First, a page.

On November 29 I joined in a walk through Manchester with members of Anyone’s Child. The date and the place are important because one of the people walking was Ray Lakeman whose sons Jacque and Torin were last seen alive on November 29 2014 after going to Manchester United’s football ground. Their bodies were both found two days later in their hotel room, they’d died of overdoses.
This is just one of the many stories told by members of Anyone’s Child. Each member has lost someone to overdose, in most cases it’s their children. Members are now campaigning for the legalisation of drugs to take distribution out of the hands of criminals and put it into a legal framework where dose and quality control are regulated.
I was there to photograph the walk. Anyone’s Child members met in Piccadilly Gardens, handed out leaflets in the Christmas market (before being moved on by security), then visited the Peoples Museum where they made flowers – each one with the name of someone who had died due to drug overdose. The walk then stopped at Manchester United’s football ground where Ray spoke before finishing at the BBC gardens where the flowers were planted and members spoke again.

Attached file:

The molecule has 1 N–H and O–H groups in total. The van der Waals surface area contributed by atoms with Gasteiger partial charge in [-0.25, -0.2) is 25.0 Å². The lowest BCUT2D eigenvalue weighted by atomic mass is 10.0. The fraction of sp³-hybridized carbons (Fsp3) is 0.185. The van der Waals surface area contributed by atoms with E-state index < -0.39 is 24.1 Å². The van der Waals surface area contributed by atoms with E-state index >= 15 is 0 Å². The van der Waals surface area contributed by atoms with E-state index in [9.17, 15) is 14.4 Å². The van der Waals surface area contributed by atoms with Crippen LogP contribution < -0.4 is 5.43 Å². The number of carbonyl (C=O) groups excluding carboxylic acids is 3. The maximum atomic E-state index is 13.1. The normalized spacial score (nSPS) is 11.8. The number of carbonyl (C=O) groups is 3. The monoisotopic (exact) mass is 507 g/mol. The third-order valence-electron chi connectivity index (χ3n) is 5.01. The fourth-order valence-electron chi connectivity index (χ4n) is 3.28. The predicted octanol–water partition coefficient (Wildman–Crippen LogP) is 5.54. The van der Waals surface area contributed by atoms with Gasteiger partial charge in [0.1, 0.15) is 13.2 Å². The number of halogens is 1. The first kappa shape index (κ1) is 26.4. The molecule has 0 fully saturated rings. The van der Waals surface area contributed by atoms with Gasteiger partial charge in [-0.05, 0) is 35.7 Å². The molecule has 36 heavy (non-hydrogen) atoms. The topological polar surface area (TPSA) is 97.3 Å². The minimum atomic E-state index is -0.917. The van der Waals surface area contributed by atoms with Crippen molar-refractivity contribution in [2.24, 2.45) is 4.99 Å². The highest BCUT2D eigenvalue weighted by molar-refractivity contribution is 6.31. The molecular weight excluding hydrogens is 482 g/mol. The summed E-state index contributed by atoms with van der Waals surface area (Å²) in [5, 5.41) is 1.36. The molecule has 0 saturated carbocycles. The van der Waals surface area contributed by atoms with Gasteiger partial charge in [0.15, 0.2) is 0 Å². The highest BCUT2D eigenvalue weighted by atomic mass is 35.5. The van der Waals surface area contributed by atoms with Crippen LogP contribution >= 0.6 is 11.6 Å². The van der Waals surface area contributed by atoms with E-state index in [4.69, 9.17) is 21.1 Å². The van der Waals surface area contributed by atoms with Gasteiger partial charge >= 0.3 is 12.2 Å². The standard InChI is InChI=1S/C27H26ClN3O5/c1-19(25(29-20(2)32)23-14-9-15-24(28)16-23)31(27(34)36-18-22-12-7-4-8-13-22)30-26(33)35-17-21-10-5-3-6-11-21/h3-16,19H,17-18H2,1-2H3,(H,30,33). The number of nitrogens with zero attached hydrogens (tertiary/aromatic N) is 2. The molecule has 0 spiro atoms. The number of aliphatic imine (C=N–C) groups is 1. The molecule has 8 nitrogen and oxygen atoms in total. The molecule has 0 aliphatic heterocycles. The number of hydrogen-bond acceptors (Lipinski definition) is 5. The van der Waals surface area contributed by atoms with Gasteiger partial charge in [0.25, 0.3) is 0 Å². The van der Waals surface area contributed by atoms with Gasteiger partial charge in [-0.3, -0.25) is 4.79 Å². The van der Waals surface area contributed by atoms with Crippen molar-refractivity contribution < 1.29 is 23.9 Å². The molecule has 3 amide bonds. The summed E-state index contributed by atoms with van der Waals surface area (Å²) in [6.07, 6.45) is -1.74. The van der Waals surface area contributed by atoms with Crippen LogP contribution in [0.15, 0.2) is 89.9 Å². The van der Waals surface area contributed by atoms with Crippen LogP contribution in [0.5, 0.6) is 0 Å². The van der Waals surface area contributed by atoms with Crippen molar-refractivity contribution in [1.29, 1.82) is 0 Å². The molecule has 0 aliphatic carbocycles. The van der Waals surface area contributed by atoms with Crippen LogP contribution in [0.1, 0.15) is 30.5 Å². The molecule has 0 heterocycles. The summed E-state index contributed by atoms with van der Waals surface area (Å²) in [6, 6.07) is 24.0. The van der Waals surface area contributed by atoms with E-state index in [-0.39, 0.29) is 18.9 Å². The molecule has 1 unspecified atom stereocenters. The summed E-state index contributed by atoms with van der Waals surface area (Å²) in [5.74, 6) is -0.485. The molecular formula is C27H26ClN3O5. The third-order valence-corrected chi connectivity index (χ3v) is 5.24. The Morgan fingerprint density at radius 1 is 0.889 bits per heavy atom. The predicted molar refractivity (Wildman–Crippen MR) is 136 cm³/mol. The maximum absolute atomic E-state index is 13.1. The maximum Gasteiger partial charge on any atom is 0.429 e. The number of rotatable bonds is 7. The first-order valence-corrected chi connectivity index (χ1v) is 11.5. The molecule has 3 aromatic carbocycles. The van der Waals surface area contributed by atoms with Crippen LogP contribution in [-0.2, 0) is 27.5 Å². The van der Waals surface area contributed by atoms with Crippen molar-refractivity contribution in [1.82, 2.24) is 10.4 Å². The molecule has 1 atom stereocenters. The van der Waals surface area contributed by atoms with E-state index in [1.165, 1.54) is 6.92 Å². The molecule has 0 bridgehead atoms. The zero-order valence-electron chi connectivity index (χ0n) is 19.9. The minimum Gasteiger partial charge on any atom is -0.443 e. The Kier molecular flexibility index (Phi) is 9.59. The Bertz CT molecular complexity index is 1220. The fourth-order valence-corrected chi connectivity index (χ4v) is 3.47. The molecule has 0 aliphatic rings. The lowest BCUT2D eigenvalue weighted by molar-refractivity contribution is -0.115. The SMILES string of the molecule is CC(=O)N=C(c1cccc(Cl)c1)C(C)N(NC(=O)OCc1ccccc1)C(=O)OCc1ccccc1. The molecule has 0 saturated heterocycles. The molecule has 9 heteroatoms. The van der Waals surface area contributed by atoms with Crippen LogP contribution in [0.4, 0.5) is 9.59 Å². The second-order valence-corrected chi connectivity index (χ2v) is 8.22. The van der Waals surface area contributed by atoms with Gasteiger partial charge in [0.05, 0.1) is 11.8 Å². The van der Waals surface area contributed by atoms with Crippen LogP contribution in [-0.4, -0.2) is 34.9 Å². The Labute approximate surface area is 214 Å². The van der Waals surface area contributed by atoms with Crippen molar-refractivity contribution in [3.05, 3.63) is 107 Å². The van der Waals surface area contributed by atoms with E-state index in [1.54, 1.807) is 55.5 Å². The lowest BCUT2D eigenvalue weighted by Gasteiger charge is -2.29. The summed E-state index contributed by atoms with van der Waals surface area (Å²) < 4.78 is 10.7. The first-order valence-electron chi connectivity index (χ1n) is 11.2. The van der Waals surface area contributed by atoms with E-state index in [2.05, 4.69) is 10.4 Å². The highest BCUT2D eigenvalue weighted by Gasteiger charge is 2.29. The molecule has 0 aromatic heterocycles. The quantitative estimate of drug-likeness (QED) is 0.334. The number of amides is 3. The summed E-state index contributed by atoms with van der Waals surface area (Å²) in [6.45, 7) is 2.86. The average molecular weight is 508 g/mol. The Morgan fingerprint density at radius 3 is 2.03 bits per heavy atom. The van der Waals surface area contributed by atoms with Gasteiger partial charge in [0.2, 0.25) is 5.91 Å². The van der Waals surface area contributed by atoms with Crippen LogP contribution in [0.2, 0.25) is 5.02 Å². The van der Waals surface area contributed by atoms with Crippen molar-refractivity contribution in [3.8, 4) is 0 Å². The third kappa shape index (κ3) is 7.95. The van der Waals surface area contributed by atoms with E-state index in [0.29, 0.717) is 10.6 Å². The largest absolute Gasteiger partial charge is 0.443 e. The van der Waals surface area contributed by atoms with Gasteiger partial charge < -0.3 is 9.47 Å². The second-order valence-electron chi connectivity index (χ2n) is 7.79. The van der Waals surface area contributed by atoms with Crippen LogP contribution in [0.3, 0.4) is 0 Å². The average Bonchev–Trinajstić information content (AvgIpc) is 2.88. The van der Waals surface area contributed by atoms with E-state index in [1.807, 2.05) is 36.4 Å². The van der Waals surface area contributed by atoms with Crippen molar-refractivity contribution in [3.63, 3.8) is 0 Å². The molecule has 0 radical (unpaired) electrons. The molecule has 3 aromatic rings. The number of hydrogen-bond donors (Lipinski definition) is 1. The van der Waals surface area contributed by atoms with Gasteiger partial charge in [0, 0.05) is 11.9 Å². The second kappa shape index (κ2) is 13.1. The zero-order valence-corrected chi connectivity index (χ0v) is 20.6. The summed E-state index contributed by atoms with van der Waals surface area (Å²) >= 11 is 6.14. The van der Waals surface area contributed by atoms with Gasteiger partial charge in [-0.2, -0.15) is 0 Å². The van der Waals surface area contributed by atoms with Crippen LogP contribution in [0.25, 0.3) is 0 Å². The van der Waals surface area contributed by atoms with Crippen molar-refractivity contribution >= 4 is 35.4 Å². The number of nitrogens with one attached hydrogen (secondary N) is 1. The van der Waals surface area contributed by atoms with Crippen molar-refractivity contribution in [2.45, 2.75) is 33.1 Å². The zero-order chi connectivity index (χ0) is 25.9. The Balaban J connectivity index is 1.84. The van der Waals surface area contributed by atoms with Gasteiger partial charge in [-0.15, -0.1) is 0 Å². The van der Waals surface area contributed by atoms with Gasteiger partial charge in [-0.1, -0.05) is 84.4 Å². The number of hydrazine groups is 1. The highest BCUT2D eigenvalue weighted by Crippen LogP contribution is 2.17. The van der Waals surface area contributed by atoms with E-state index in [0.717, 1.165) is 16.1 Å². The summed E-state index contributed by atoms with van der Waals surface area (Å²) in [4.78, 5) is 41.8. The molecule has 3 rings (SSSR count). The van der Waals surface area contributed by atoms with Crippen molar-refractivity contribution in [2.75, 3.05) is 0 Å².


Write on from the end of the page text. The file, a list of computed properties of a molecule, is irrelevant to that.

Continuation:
Harm reduction advocates are often accused of wanting legalisation because they just want to get high and as such we are easy for people to dismiss. However parents like those in Anyone’s Child cannot be dismissed so easily – their stories are tragic, emotional and simple to understand… lets reduce the risk of another person having to grieve for their child. Anyone’s Child have my total respect.
Anyone’s Child: Families for Safer Drug Control is an international network of families whose lives have been wrecked by current drug laws and are now campaigning to change them.
No one doubts that drugs can be dangerous – that’s why we should do all we can to prevent children and young people from taking them. But banning drugs and criminalising those who get involved with them causes even more harm.